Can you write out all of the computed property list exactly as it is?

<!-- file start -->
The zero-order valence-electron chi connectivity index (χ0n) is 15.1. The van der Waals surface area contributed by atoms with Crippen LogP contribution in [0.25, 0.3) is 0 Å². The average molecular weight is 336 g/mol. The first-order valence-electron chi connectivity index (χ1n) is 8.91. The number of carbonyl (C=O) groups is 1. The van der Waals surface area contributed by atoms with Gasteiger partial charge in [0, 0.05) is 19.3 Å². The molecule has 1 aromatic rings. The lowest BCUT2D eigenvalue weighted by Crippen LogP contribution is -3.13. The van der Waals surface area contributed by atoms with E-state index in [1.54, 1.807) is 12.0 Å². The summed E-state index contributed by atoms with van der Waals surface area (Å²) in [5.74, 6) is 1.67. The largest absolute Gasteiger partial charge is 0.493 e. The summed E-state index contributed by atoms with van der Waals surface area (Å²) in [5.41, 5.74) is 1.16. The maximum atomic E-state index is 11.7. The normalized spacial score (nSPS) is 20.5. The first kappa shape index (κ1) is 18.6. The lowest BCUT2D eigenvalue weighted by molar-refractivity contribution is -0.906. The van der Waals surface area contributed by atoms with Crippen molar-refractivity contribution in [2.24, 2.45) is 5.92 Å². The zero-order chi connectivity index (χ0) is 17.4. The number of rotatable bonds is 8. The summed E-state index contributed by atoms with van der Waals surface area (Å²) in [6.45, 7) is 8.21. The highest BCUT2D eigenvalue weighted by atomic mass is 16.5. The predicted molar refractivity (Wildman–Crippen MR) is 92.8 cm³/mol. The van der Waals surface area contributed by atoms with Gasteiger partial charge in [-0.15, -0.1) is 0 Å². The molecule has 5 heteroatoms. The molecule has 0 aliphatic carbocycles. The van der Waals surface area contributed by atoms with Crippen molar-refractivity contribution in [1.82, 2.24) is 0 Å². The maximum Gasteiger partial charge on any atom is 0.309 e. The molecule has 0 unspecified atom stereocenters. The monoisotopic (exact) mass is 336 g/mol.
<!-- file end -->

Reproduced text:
The zero-order valence-electron chi connectivity index (χ0n) is 15.1. The van der Waals surface area contributed by atoms with Crippen LogP contribution in [0.25, 0.3) is 0 Å². The average molecular weight is 336 g/mol. The first-order valence-electron chi connectivity index (χ1n) is 8.91. The number of carbonyl (C=O) groups is 1. The van der Waals surface area contributed by atoms with Gasteiger partial charge in [0, 0.05) is 19.3 Å². The molecule has 1 aromatic rings. The lowest BCUT2D eigenvalue weighted by Crippen LogP contribution is -3.13. The van der Waals surface area contributed by atoms with E-state index in [1.54, 1.807) is 12.0 Å². The summed E-state index contributed by atoms with van der Waals surface area (Å²) in [5.74, 6) is 1.67. The largest absolute Gasteiger partial charge is 0.493 e. The summed E-state index contributed by atoms with van der Waals surface area (Å²) in [5.41, 5.74) is 1.16. The maximum atomic E-state index is 11.7. The normalized spacial score (nSPS) is 20.5. The first kappa shape index (κ1) is 18.6. The lowest BCUT2D eigenvalue weighted by molar-refractivity contribution is -0.906. The van der Waals surface area contributed by atoms with Crippen molar-refractivity contribution in [2.24, 2.45) is 5.92 Å². The zero-order chi connectivity index (χ0) is 17.4. The number of rotatable bonds is 8. The summed E-state index contributed by atoms with van der Waals surface area (Å²) in [6.45, 7) is 8.21. The highest BCUT2D eigenvalue weighted by atomic mass is 16.5. The predicted molar refractivity (Wildman–Crippen MR) is 92.8 cm³/mol. The van der Waals surface area contributed by atoms with Gasteiger partial charge in [-0.15, -0.1) is 0 Å². The molecule has 5 heteroatoms. The molecule has 0 aliphatic carbocycles. The van der Waals surface area contributed by atoms with Crippen molar-refractivity contribution in [1.82, 2.24) is 0 Å². The maximum Gasteiger partial charge on any atom is 0.309 e. The molecule has 0 unspecified atom stereocenters. The monoisotopic (exact) mass is 336 g/mol.